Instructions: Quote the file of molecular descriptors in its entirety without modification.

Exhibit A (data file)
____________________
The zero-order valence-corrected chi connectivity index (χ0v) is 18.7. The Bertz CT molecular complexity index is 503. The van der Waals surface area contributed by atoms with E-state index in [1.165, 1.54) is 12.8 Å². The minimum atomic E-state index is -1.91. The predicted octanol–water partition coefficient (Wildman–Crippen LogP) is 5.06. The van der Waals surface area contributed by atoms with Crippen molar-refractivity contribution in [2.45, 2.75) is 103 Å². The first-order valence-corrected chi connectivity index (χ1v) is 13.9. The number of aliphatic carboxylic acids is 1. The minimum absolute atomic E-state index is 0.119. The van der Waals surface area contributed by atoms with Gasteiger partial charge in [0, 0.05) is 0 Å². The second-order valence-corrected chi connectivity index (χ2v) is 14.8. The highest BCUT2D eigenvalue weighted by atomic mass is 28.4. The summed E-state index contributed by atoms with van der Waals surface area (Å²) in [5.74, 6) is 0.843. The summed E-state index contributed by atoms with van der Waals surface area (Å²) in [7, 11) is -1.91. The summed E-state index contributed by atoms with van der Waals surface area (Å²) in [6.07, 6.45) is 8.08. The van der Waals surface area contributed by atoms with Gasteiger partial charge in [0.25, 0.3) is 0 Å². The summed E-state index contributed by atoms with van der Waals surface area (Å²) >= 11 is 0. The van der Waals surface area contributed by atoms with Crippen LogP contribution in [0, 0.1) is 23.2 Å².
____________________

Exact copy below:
The zero-order valence-corrected chi connectivity index (χ0v) is 18.7. The Bertz CT molecular complexity index is 503. The van der Waals surface area contributed by atoms with E-state index in [1.165, 1.54) is 12.8 Å². The minimum atomic E-state index is -1.91. The predicted octanol–water partition coefficient (Wildman–Crippen LogP) is 5.06. The van der Waals surface area contributed by atoms with Crippen molar-refractivity contribution in [2.45, 2.75) is 103 Å². The first-order valence-corrected chi connectivity index (χ1v) is 13.9. The number of aliphatic carboxylic acids is 1. The minimum absolute atomic E-state index is 0.119. The van der Waals surface area contributed by atoms with Gasteiger partial charge in [0, 0.05) is 0 Å². The second-order valence-corrected chi connectivity index (χ2v) is 14.8. The highest BCUT2D eigenvalue weighted by atomic mass is 28.4. The summed E-state index contributed by atoms with van der Waals surface area (Å²) in [5.74, 6) is 0.843. The summed E-state index contributed by atoms with van der Waals surface area (Å²) in [7, 11) is -1.91. The summed E-state index contributed by atoms with van der Waals surface area (Å²) in [6.07, 6.45) is 8.08. The van der Waals surface area contributed by atoms with Gasteiger partial charge in [0.25, 0.3) is 0 Å². The summed E-state index contributed by atoms with van der Waals surface area (Å²) >= 11 is 0. The van der Waals surface area contributed by atoms with Crippen LogP contribution in [0, 0.1) is 23.2 Å².